In Utah last month, a man went on a five-day hunger strike to force a televised debate between Sen. Orrin Hath (R) and his tea party challenger, Dan Liljenquist, before June 26. He gave up after his friends and family begged him not to let his health deteriorate for a lost cause.
In Texas, where another tea party challenger is taking on a so-called “establishment” Republican in a summer primary, such dramatics were not necessary. Lt. Gov. David Dewhurst accepted tea party-backed Ted Cruz’s call for five televised debates just hours after Cruz issued the challenge — the same night he shocked Dewhurst by forcing him into a July 31 runoff.
The differing debate strategies — Hatch’s refusal to meet his opponent on stage and Dewhurst’s eagerness to face Cruz — are a window into the factors separating the summer’s biggest tea party vs. establishment fights. Tea partiers see Hatch and Dewhurst as the wrong men to help lead the Senate into the era of conservative purity — a goal over which groups like the Club for Growth and FreedomWorks and their like-minded supporters are salivating. Liljenquist and Cruz both surprised powerful establishment machinery by forcing their opponents into elections to take place during the low-turnout dog days of summer, which could potentially propel the conservative candidates to victory if turnout is fueled by activist tea party supporters.
And yet Hatch is able to run a very different campaign from Dewhurst, focusing less on directly engaging Liljenquist than the Texan is on Cruz and instead hunkering down for what observers still expect will be a win. Of the two establishment favorites, Hatch is an incumbent with a decades-long Washington voting record for tea partiers to attack. Dewhurst is a powerful Texas politician, but is running for an open seat being vacated by retiring Sen. Kay Bailey Hutchison (R).
Ironically, it’s that Washington voting record that’s put Hatch where he is today. While tea party groups spend millions to pummel Dewhurst and support Cruz’s insurgent candidacy, they’ve largely steered clear of Hatch, who’s spent the last year cozying up to the tea party wing of the GOP, which successfully ousted Hatch’s colleague Sen. Bob Bennett (R) in Utah in 2010.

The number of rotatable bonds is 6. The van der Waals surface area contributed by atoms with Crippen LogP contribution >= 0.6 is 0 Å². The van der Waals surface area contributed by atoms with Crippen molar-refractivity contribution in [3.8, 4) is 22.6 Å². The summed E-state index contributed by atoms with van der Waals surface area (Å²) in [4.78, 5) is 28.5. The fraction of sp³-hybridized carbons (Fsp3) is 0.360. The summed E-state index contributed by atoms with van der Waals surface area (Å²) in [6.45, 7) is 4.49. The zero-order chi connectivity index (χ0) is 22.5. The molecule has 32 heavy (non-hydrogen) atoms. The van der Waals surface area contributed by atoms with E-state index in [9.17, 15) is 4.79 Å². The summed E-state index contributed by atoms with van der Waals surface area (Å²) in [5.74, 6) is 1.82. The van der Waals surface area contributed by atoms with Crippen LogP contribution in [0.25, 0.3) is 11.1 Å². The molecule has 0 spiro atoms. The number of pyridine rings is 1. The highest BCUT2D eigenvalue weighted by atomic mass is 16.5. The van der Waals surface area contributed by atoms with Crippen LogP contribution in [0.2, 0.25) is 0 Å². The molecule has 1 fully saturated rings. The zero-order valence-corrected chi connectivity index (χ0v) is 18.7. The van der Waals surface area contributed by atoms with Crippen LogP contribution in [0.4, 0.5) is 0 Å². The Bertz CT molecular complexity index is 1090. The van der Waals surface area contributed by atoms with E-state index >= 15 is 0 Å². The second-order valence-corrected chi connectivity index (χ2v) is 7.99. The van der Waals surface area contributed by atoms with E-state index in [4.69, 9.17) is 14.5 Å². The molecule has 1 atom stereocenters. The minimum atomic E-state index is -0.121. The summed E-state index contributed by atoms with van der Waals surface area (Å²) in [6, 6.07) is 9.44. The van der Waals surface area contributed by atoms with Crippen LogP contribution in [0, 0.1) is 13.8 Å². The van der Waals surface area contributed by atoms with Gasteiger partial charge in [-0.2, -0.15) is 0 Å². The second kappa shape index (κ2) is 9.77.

Hatch’s courtship of the right — which included voting in the Senate “to the right of [Sen.] Jim DeMint [R-SC],” as the president of the Club for Growth recently put it — reached its zenith last month when Sarah Palin broke with much of the rest of the tea-party wing and threw her full support behind the senator.
Hatch’s efforts have meant the big, national conservative groups making life so hard for Dewhurst are staying out of Hatch’s way so far. An operative involved in the national efforts to push establishment Republicans aside told TPM it’s possible national money will flow in Utah before the primary, but there are no plans for that to happen yet largely thanks to Hatch’s tea party firewall.
“Hatch saw what happened to Bob Bennett two years ago right in his backyard and he took steps to make sure that he didn’t turn into Dick Lugar,” the operative said. There remain plenty of national conservatives who don’t like Hatch and aren’t afraid to vocalize it, but for the most part he seems to have appeased the purity police on the far right.
Dewhurst is not so lucky. A Texas political observer told TPM that the nature of the Dewhurst-Cruz battle makes it a purely national fight. Cruz lacks the kind of local issue over which to attack Dewhurst the way insurgent Richard Mourdock attached Indiana Sen. Dick Lugar over his residency issues, which he harnessed to paint Lugar as an absentee senator.
Cruz also lacks a sizable political base of his own in Texas. That means the summer fight will more than likely be about the national split in the GOP, with tea party groups continuing to spend millions to paint Dewhurst as a tool of the party establishment. Though Dewhurst beat Cruz by 11 percent in the primary race that led to the July 31 runoff, he is taking a more aggressive tack than Hatch. He has engaged Cruz directly and pushed back on the idea that Cruz is the true carrier of the tea party banner.
That’s why Dewhurst is ready to take the stage with Cruz, while Hatch ignores a hunger strike and avoids Liljenquist. For Hatch, the rest of the election is about staying under the radar now that he’s proven himself worthy to some of the tea party’s leaders. For Dewhurst, it’s about painting a new picture of himself to voters to replace the tea party’s characterization of him. On election night, when Cruz deprived him of the outright nomination, Dewhurst said he’s ready to get down in the trenches.
“Make no mistake, Mr. Cruz. I’m a fighter,” Dewhurst said. “I will fight for every single vote. And I’m going to win this U.S. Senate race.”